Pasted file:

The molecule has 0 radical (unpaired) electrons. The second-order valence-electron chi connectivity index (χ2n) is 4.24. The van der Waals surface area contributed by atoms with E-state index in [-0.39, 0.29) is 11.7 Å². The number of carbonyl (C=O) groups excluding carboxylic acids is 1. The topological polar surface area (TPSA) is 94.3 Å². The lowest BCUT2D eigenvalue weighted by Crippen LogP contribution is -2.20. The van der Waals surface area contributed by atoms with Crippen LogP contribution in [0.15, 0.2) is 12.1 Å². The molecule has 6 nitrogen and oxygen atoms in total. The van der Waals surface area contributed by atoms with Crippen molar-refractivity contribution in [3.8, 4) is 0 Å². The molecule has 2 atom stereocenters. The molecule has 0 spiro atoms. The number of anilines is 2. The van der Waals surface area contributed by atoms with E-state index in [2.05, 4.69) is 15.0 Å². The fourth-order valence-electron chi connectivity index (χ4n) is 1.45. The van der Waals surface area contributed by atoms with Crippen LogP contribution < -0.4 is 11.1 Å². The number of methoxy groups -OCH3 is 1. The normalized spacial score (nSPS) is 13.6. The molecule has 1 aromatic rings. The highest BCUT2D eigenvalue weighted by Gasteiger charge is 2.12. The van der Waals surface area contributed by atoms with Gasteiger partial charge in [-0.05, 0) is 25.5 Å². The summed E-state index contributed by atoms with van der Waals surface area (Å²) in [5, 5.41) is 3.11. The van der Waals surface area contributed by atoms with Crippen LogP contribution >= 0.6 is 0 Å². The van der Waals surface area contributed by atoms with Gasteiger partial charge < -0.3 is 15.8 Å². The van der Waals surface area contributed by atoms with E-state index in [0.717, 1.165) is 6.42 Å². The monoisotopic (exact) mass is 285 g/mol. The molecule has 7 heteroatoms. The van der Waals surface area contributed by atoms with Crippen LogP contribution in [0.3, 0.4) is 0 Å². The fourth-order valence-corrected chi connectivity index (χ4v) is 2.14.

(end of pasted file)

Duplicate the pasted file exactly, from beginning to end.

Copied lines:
The molecule has 0 radical (unpaired) electrons. The second-order valence-electron chi connectivity index (χ2n) is 4.24. The van der Waals surface area contributed by atoms with E-state index in [-0.39, 0.29) is 11.7 Å². The number of carbonyl (C=O) groups excluding carboxylic acids is 1. The topological polar surface area (TPSA) is 94.3 Å². The lowest BCUT2D eigenvalue weighted by Crippen LogP contribution is -2.20. The van der Waals surface area contributed by atoms with Crippen LogP contribution in [0.15, 0.2) is 12.1 Å². The molecule has 6 nitrogen and oxygen atoms in total. The van der Waals surface area contributed by atoms with Crippen molar-refractivity contribution in [3.8, 4) is 0 Å². The molecule has 2 atom stereocenters. The molecule has 0 spiro atoms. The number of anilines is 2. The van der Waals surface area contributed by atoms with E-state index in [2.05, 4.69) is 15.0 Å². The fourth-order valence-electron chi connectivity index (χ4n) is 1.45. The van der Waals surface area contributed by atoms with Crippen LogP contribution < -0.4 is 11.1 Å². The number of methoxy groups -OCH3 is 1. The normalized spacial score (nSPS) is 13.6. The molecule has 1 aromatic rings. The highest BCUT2D eigenvalue weighted by Gasteiger charge is 2.12. The van der Waals surface area contributed by atoms with Gasteiger partial charge in [-0.05, 0) is 25.5 Å². The summed E-state index contributed by atoms with van der Waals surface area (Å²) in [5, 5.41) is 3.11. The van der Waals surface area contributed by atoms with Crippen LogP contribution >= 0.6 is 0 Å². The van der Waals surface area contributed by atoms with Gasteiger partial charge < -0.3 is 15.8 Å². The van der Waals surface area contributed by atoms with E-state index in [0.717, 1.165) is 6.42 Å². The monoisotopic (exact) mass is 285 g/mol. The molecule has 7 heteroatoms. The van der Waals surface area contributed by atoms with Crippen LogP contribution in [0.3, 0.4) is 0 Å². The fourth-order valence-corrected chi connectivity index (χ4v) is 2.14.